Anyway, we've talked about how we are going to handle religion with our baby boy. I don't think we've come to any conclusion, however. I'd like to be able to take him to priests and rabbis and ministers and so on, to have him learn about all of the different religions of the world. Catholicism. Judaism. Hinduism. It's all very, very fascinating and part of me wants him to be able to have all of the information possible so he can make a decision about religion that is right for him. I want him to see the absolute faith that people hold across the globe, in whatever their faith may be. I want him to never be afraid to question. I hope he finds faith in the good, the kind-hearted, the beauty of the world's differences.

This all comes to a climax now, of course, as Christmas approaches. I am sure we'll tell him the story of Jesus someday, but not yet. He still has to experience the wonders of his baby world, and come to understand the everyday miracles that life here on earth brings. Christmas, for us, is about Love and Family. Believing in the goodness of mankind. Helping others. Appreciating life and each other.

To anyone reading this: Whether you celebrate Christmas or Hanukkah or Kwanzaa or Winter Solstice or the simple beginning of another beautiful year on earth, I wish you and yours all the happiness in the world. May you find love, belief, and goodness this season. May you continue to share your heart, your goodwill, with others in the year to come. May you continue to blog and read blogs with an open heart and an open mind.

Happy Holidays, to one and all!


betty said...

That was very well written! I can relate to your feelings completely. When I was in college, I was curious about religion, and went to different denominational Christian churches to try to explore it. I went in with an open mind. I asked lots of questions, but ultimately made a decision that it was not for me. I just saw so much that made me feel so uncomfortable and left me with bad feelings that I eventually decided it was not for me. After I stopped going to one church, the minister actually called me and yelled and chastised me like a little kid. He tried to scare me into believing that something bad was going to happen to me because I had stopped going! I couldn't believe what I was hearing!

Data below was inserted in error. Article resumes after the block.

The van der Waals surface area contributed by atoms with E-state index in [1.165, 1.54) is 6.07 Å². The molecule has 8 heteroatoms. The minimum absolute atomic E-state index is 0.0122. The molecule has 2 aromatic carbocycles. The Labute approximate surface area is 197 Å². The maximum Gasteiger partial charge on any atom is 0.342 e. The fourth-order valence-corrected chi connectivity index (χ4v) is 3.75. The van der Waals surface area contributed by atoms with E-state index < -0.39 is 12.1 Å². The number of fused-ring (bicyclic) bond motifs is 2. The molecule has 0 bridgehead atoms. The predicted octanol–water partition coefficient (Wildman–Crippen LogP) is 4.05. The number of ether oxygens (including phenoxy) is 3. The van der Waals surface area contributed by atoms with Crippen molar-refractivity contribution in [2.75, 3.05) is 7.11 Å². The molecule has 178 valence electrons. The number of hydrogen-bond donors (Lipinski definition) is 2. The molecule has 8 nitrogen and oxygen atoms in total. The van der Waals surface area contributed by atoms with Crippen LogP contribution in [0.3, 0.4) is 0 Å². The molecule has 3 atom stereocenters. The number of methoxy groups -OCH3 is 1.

The only church so far that DH and I are interested in is the Unitarian one. They believe that there can be many truths in many different religions, and the only way that we can find the truth is to continue searching. They don't believe that any one religion is the right one.

Another religion that we're interested in is Buddhism.

Now that my DD is in school, she has had some experiences that we're not sure how to deal with in the best way. She has had teachers and students tell her that she MUST believe in GOD...meaning you must believe in a Christian God...or you will never get to Heaven! DH and I are upset about this, especially about teachers making these types of random comments to her. We don't think it's the place of public schools teachers to be doing this.

I have a sister who is a born-again Christian. She has tried to convert my 7-year old nephew to Christianity without the knowledge of his parents. When they found out, they were furious and that led to a shouting match between the 2 of them.

I have had a small confrontation with my sister about this issue too in relation to my DD.

We've explained to DD that people have many different religious belief systems, and that they vary from family to family. We've explained a little bit about our own beliefs, and she seems satisfied now. We just don't want to see people forcing their own beliefs onto our DD without our knowledge.